What is a will? explained in very simple manner by legal expert.
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Section 2(h) of The Indian Succession Act, 1925 defines a WILL. It reads as under:
(h) “Will” means the legal declaration of the intention of a testator with respect to his property which he desires to be carried into effect after his death.
In common parlance, a will is an arrangement made by a deceased person during his lifetime for the distribution of his movable and immovable properties after his death. It is thus clear that a will is operative and can be enforced only after the death of the person executing it who is called the “testator”.
The person executing the will has full authority and power to alter, revoke or replace the will with a new will at any point of time as per his wishes. He can write a new will superseding the existing will or issue a Codicil, clarifying the contents of the existing will. Under Indian Succession Act, 1925, he has absolute right during his lifetime to do whatever he wishes to do with his will. The will becomes final only after his death. The will can not be modified or changed in any manner after the death of the testator.
WRITING A WILL:
A will can be written by any person determining the distribution of his moveable as well as immovable properties after his death in accordance with his will. He can only mandate for the distribution of the self acquired properties under his will. He can not change the inheritance share in any manner through a will.
It is not necessary that a will should be in writing. It can be oral as well. It is however good to write down a will in presence of at least two witnesses. It is also good to get the will registered to give it more sanctity and authenticity. Under the Indian laws, it is not mandatory to get the will registered but most of the people get the will registered to avoid any controversy after their death.
PROBATE OF A WILL:
Under the definition of Indian Succession Act, 1925, a probate is a letter of administration issued by the court with an attested copy of the will. The legal provisions for a Probate is given under Section 217 of the Indian Succession Act, 1925.
The LRs of the testator or the deceased or the beneficiaries of the will is required to apply for Probate before the probate court. The court issues a notice to all the LRs of the deceased along with a public notice in the newspaper. Any person being affected by the will in any manner can file his objections to the grant of Probate by the court. The court on the basis of the authentication of the will and after determining all the objections raised issues the Probate or the Letter of Administration which mandates the distribution of the properties of the deceased amongst the beneficiaries.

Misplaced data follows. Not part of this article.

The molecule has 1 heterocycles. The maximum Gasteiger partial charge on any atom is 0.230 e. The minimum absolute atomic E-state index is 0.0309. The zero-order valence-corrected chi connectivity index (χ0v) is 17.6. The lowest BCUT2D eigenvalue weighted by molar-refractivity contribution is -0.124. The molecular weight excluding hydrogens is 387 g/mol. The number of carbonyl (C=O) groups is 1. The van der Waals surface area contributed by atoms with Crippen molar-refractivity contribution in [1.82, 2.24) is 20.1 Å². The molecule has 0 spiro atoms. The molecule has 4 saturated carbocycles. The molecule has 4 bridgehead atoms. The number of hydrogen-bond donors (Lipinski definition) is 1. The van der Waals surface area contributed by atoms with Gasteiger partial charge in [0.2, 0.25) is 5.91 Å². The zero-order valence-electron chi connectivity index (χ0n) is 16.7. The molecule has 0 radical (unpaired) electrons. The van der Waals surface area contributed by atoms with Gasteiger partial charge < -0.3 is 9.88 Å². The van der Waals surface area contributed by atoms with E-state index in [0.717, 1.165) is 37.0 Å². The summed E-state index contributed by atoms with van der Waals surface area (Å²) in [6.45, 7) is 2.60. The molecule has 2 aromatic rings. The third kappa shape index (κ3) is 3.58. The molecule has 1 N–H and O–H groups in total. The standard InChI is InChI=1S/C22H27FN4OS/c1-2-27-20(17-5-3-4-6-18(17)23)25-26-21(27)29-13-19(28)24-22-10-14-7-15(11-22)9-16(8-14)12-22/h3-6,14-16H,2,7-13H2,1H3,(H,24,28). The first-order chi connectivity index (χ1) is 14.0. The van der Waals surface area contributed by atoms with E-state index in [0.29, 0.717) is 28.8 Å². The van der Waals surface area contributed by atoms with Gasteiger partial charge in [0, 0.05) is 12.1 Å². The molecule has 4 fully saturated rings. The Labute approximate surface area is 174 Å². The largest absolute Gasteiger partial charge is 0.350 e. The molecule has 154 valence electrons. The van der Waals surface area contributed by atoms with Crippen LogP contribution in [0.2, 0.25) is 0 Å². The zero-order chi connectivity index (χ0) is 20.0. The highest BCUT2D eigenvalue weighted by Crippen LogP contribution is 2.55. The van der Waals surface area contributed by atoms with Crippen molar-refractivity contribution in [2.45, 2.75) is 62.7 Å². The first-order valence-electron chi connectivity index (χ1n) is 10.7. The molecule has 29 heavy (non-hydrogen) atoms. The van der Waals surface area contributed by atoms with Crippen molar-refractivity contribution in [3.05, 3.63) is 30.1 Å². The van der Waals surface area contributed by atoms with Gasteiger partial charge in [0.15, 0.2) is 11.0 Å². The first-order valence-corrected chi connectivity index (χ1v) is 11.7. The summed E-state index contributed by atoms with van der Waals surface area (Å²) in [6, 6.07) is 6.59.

AMENDMENTS AND CHANGES IN A WILL:
The will can be amended by the person executing the will at any point of time as per his wishes. Besides that the will stands changed under the following circumstances as well.
i) After born child: If a child is after born of the will, the same will definitely change the arrangements made in the will. Any court dealing with the distribution of the property or execution of the will can take note of the aforesaid fact and change the arrangements of the will. The courts can also invalidate the will on the basis of the same.
The court also takes into consideration the various aspects of the matter and see whether the after born child has a right in the property of the deceased or not. The court may also see and determine whether the testator had taken the afterbirth of the child at any stage and what was the period after the creation of the will and the birth of the new child and what arrangements have been made to distribute the wealth to the after born child by the testator.
It is generally seen that the after born child’s rights is also taken care by the court when dealing with such a situation.
ii) Ex-Spouses: If the husband creates a will for his wife and there is a divorce. In that event the will can be cancelled by the court or a different arrangement can be made by the court keeping in view the changes in the circumstances.
iii) Illegal subject matter: Court will automatically cancel the which contemplates any illegal act.
CANCELLATION OF THE WILL AFTER THE DEATH OF THE TESTATOR:
During the life time of the testator, the will can be only cancelled or altered by him. The will can however be cancelled due to some of the grounds which are:
i) Duress/undue influence: If the will has been executed under duress, force or undue influence then it can be cancelled even after the death of the person.
ii) Insanity: If it is proved that the person executing the will was insane at the time of execution of the will, then the will can be cancelled after the dealth of the said person.
iii) Fraud: If it comes to the notice of the court that some fraud has been played with the testator and the will is a result of some fraud then also the will can be cancelled. In case it is proved that the testator was not aware of the contents of the will and was made to sign , then also the will can be cancelled as a result of fraud.
iii) An after-dated will: If there are two wills and the will with the most recent date does not mention the cancelation of the first will, the will with the earliest date overrides the second. The second will be declared invalid and can be cancelled by the court.
iv) Age: If it comes to the knowledge that the person executing the will was below 18 years, then also the will can be declared invalid.
WHAT IS A CODICIL?
A codicil is an amendment by way of any addition or changes to a previously-executed will. When a testator wishes to make changes to a will without altogether canceling the previous one, adding a codicil may be the easier option